Saravia’s co-worker, Megan Ramette, offers samples to an eclectic crowd of customers on a Sunday afternoon. A six-person, three-generation family stands in line, trying bites of cardamom pistachio and cherry amaretto before placing their final orders. Tattooed men in black tee shirts with skulls and eagles sample the smaller variety of nut blends. Bespectacled hipsters in skinny jeans test out the chunky chocolate flavors.

Ramette offers each one with a smile and asks every patron if they would like to try another.

“I get tons of questions and requests for lots of samples,” she says. “You can try as many as you’d like. You want to know what you’re gonna get, right?”

Roxbury resident Jacquinn Williams frequents Jamaica Plain’s restaurant-strewn Centre Street, where she first discovered FoMu. Both lactose and soy-intolerant, Williams embraces the vegan ice cream option, and returns to the shop regularly. Her favorite flavors include saffron rosewater, honey lavender, maple walnut, and mango habanero.

“Life for me is all about reading [food] labels and avoiding most fast food and semi-slow food eateries,” she says. “If I could eat [at FoMu] every day and not be fat, I would.”

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(A small cup serving of bourbon maple walnut ice cream)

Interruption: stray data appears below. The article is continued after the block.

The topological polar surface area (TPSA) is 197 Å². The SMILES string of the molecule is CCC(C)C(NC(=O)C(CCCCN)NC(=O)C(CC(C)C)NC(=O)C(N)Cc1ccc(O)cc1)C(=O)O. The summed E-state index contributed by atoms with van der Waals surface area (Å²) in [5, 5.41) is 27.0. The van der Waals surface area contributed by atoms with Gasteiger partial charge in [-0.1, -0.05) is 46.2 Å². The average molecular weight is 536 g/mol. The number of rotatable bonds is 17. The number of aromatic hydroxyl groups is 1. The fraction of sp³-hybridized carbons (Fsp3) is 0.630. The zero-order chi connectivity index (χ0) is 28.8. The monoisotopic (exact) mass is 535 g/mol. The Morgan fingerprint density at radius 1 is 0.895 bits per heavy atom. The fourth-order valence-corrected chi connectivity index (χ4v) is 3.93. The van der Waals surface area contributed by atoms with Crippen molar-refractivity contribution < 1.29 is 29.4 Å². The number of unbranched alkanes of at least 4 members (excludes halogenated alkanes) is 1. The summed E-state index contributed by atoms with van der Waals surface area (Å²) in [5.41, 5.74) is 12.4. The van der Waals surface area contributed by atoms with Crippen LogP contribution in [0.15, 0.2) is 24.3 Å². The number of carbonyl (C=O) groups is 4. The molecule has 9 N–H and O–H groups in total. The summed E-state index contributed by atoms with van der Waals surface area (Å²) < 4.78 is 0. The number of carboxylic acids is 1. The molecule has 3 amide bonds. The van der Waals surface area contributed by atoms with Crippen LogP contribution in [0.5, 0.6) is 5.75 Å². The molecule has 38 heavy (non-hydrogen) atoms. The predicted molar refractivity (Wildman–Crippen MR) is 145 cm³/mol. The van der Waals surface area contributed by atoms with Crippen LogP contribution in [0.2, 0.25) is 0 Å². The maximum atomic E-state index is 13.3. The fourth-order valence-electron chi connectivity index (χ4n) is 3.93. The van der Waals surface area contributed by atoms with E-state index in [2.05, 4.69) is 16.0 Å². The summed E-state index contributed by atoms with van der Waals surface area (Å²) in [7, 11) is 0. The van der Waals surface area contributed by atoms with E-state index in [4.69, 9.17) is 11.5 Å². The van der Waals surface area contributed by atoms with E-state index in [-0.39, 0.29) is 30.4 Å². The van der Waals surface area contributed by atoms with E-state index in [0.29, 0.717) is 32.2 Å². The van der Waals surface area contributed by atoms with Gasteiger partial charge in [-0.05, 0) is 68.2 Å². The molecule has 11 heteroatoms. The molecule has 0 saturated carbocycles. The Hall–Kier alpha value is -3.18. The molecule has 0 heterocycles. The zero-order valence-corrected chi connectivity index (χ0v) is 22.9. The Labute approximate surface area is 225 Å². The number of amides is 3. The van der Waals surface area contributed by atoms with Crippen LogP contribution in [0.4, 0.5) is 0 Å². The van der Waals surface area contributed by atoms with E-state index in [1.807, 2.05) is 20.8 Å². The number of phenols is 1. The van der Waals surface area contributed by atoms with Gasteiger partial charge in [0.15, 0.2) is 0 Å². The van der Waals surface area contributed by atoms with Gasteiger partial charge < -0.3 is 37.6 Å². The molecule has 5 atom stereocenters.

Jalal acknowledges that FoMu doesn’t appeal to everyone, but that doesn’t shake her confidence in the product. She doesn’t deem J.P. Licks, located just blocks away in Jamaica Plain, a competitor. There is enough room in the neighborhood for the traditional and alternative non-dairy counterparts.

“We really are such a specialty product,” says Jalal. “We’re supplementing, not competing, with a healthier, more conscious product.”

With two retail shops established and a growing fan base, Jalal and Tang remain open to expanding their retail and wholesale sales. The goals include more Boston locations as well as business at high-end grocers like Whole Foods.

The couple take the same laid-back and open-minded approach to the future in the same way they have every other step of the process. Again, Jalal emphasizes the importance of not forcing circumstances and simply letting them flow. In the meantime, she spends every day between the two shops, doing what she loves.

“I have an awesome job,” Jalal says. “It’s ice cream!”

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Porter Café Adds Irish Flair to Centre Street